A tourist boat was on the lake despite wind speeds far exceeding allowable limits when it sank last month in Missouri, killing 17 people, according to a certificate of inspection made public Wednesday.
The Coast Guard announced that it has convened a formal Marine Board of Investigation into the July 19 accident involving a Ride the Ducks of Branson duck boat. The vessel sank at Table Rock Lake near Branson during a storm.
A news release announcing the investigation included a link to the certificate of inspection issued by the Coast Guard on Feb. 7, 2017. The document shows that the boat passed inspection but also establishes rules and limitations for the vessel, known as Stretch Duck 7.
The certificate of inspection states the boat “shall not be operated waterborne” when winds exceed 35 mph and/or wave heights exceed 2 feet.
Video and audio from the boat, recovered by divers, showed that the lake was calm when the boat entered the lake. But weather suddenly turned violent and within minutes the boat sank.
The National Transportation Safety Board has said the wind speed at the time of the accident was more than 70 mph, just short of hurricane force. Weather forecasts had warned of an impending storm with winds possibly exceeding 60 mph.
The wave height wasn’t known, but cellphone video shot by passengers on a nearby excursion boat showed waves that appeared to be far greater than 2 feet high.
An email message seeking comment from Ripley Entertainment, the company that owns Ride the Ducks of Branson, was not immediately returned.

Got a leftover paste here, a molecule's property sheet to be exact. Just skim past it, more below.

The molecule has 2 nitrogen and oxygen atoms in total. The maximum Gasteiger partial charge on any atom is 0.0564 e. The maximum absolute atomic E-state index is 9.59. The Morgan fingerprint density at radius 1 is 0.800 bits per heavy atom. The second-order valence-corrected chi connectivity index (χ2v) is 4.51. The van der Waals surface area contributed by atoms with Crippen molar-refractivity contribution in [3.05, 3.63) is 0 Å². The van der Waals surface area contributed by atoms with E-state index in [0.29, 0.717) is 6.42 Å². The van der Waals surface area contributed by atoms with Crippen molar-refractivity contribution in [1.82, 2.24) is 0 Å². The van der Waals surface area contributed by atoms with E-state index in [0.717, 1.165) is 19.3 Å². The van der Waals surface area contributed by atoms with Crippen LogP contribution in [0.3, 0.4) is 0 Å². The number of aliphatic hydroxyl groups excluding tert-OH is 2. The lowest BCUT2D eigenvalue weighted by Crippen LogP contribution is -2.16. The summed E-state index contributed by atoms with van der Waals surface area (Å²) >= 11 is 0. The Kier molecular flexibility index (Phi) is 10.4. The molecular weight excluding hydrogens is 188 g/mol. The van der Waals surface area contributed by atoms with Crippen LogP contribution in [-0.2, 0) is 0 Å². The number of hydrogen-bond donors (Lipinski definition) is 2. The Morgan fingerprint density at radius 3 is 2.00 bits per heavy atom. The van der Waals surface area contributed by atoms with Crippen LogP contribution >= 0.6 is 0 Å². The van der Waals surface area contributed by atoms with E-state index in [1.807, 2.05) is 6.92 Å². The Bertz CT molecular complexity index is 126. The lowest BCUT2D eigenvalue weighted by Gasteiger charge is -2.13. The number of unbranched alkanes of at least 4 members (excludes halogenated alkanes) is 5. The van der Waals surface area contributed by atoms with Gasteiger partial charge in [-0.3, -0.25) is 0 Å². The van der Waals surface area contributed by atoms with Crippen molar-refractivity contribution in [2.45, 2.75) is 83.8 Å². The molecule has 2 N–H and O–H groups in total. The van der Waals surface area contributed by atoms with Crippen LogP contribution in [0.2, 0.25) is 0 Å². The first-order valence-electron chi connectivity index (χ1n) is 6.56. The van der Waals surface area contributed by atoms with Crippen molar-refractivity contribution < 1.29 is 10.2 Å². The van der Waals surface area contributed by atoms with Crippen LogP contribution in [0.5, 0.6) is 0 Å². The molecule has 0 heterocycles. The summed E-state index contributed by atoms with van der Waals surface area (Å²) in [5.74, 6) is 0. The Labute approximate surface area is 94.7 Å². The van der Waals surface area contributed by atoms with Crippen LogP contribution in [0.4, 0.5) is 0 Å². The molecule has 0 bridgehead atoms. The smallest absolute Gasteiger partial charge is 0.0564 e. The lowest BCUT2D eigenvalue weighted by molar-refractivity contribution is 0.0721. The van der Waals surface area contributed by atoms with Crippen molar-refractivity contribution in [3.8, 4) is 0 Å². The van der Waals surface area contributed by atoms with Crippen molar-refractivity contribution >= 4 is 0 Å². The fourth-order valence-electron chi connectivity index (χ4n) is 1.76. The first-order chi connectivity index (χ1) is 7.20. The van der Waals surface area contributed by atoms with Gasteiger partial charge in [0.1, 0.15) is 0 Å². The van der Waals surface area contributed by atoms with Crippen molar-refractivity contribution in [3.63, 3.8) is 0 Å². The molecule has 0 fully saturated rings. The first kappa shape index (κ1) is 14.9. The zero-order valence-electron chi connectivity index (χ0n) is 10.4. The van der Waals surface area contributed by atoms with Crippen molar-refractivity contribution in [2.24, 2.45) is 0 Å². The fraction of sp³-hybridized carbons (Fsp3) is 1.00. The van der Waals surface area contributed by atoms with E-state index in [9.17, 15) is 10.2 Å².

The Coast Guard said the Marine Board of Investigation is its highest level of investigation. The inquiry will be conducted by a five-member board. No timetable for the investigation was released.
“The Coast Guard will conduct a thorough and detailed investigation to identify all potential causal factors associated with this tragedy,” Capt. Wayne Arguin, chairman of the Marine Board of Investigation, said in the news release.
In addition to the weather, the investigation will look at regulatory compliance of the boat and crew member duties and qualifications, the Coast Guard said. The board also will examine whether misconduct, inattention, negligence or willful violation of the law were factors, as well as whether the Coast Guard itself and other governmental agencies offered adequate oversight.
The NTSB and the Coast Guard will work together on the investigation, the Coast Guard said.
Duck boats were designed for military use in World War II. Branson is among several places around the country where the amphibious vehicles offer excursions. Forty-two deaths have been associated with duck boat accidents since 1999.
Nine of the victims in the Missouri accident belonged to one Indiana family. Others killed came from Missouri, Arkansas and Illinois. The dead included five children. Fourteen people survived.
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